Human Milk Oligosaccharides and the Mucosal Immune System

Editor(s): N. Sprenger.

Norbert Sprenger
Nestlé Research Center
Host-Microbe Interaction

Lausanne, Switzerland
norbert.sprenger@rdls.nestle.com
 
Key Messages
  • Human milk oligosaccharides promo - te the mucosal immune protection through the microbiota and mucosal immune system.
 
Content
Breastmilk is the recommended and presumed evolutionary adapted nutrition for term-born healthy infants. Numerous meta-analyses showed that breastfeeding for longer periods results in decreased risks primarily for infections, but also for diabetes and overweight, while its effect on allergies is less clear [1]. Among the breastmilk components implicated in immune protection are human milk oligosaccharides (HMOs) [2]. HMOs are elongations of the milk sugar lactose with combinations of galactose, N-acetylglucosamine, fucose, and/or sialic acid. These elongations are structurally similar to glycans exposed on secreted mucins and cell surfaces in the form of glycolipids and glycoproteins. Cell surface glycans stabilize and modulate receptor functions commonly through the interaction with glycan- binding proteins and, due to their dominant, luminal exposure, are often primary docking sites for pathogens. The similarity of HMOs with mucin and cell surface glycans suggests that HMOs interfere with glycan-mediated processes that affect (i) the establishment of commensals, (ii) the adherence of pathogens, and (iii) mucosal cell reactivity (fi g. 1).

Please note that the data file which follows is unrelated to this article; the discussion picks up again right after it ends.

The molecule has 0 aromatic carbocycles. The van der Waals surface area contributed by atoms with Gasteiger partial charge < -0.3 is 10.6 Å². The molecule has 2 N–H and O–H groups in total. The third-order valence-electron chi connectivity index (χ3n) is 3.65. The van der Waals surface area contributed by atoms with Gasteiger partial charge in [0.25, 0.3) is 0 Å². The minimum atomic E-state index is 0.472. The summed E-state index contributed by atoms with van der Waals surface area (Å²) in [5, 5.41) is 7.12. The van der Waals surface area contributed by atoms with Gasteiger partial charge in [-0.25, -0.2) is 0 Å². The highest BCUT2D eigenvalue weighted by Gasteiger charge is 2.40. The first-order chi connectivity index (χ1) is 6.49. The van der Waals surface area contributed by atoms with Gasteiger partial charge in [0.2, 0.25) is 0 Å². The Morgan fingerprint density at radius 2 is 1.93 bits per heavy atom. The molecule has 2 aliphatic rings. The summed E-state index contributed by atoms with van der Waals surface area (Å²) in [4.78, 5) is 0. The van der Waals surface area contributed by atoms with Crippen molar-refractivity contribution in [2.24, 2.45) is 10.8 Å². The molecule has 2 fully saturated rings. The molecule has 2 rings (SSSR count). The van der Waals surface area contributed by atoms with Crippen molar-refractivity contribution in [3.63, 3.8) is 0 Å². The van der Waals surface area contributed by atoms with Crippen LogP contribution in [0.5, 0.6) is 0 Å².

In the intestinal epithelium, enterocytes, enteroendocrine cells, and the chemosensory Tuft cells are candidate signal transducers to the mucosal immune cells. In model systems, HMOs stimulate enterocyte maturation and immune reactivity resulting in improved immune protection [3, 4]. Similarly, HMO exposure of immature human intestinal tissue shifts gene expression profi les towards immune maturation and reduced response to infl ammatory stimulation [5].

About 1% of ingested HMOs reach the systemic circulation and are excreted in urine, indicating that HMOs may also directly affect mucosal immune cells lying beyond the epithelial layer. Indeed, HMOs were shown to modulate proliferation, reactivity, and migration of isolated mononuclear cells, T cells, and dendritic cells [6–8].

For such effects, a strong HMO structure-function relation is often observed, meaning that not all HMOs or other oligosaccharides act in the same way. Taken together, an HMO-modulated intestinal environment including both the mucosal immune system and intestinal microbiota might explain at least partly the immune protection provided by prolonged breastfeeding and the proposed link between HMOs and reduced infectious diarrhea [9], lower respiratory tract infection and antibiotic use [10], and delayed onset of allergic eczema in C-section born infants [11].

Illustration on how HMOs shape the intestinal environment through their effect on
commensals, pathogens, and the mucosal immune system from the epithelium to the
underlying immune cells
Fig 1. Illustration on how HMOs shape the intestinal environment through their effect on commensals, pathogens, and the mucosal immune system from the epithelium to the underlying immune cells. Arrows indicate ‘activation’ and bar-headed lines indicate ‘inhibition’.


 
References
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